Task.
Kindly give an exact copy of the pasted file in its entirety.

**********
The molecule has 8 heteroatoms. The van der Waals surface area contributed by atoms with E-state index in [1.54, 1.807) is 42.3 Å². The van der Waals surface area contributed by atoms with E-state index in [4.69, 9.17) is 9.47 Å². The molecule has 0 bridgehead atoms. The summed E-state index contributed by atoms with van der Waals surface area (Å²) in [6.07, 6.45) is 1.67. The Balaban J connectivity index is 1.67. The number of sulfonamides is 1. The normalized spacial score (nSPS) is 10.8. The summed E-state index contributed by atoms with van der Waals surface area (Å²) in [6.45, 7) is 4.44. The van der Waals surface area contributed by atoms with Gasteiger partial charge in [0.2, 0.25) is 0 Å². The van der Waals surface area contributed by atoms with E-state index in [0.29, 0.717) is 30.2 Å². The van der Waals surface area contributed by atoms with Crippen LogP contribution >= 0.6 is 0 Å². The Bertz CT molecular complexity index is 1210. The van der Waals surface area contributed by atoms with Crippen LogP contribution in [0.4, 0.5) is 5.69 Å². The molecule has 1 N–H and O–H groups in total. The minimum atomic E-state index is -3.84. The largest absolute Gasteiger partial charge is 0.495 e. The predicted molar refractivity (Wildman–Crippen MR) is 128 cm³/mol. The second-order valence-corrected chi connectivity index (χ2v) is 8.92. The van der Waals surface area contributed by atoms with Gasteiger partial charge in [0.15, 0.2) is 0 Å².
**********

The molecule has 8 heteroatoms. The van der Waals surface area contributed by atoms with E-state index in [1.54, 1.807) is 42.3 Å². The van der Waals surface area contributed by atoms with E-state index in [4.69, 9.17) is 9.47 Å². The molecule has 0 bridgehead atoms. The summed E-state index contributed by atoms with van der Waals surface area (Å²) in [6.07, 6.45) is 1.67. The Balaban J connectivity index is 1.67. The number of sulfonamides is 1. The normalized spacial score (nSPS) is 10.8. The summed E-state index contributed by atoms with van der Waals surface area (Å²) in [6.45, 7) is 4.44. The van der Waals surface area contributed by atoms with Gasteiger partial charge in [0.2, 0.25) is 0 Å². The van der Waals surface area contributed by atoms with E-state index in [0.29, 0.717) is 30.2 Å². The van der Waals surface area contributed by atoms with Crippen LogP contribution >= 0.6 is 0 Å². The Bertz CT molecular complexity index is 1210. The van der Waals surface area contributed by atoms with Crippen LogP contribution in [0.4, 0.5) is 5.69 Å². The molecule has 1 N–H and O–H groups in total. The minimum atomic E-state index is -3.84. The largest absolute Gasteiger partial charge is 0.495 e. The predicted molar refractivity (Wildman–Crippen MR) is 128 cm³/mol. The second-order valence-corrected chi connectivity index (χ2v) is 8.92. The van der Waals surface area contributed by atoms with Gasteiger partial charge in [0.15, 0.2) is 0 Å².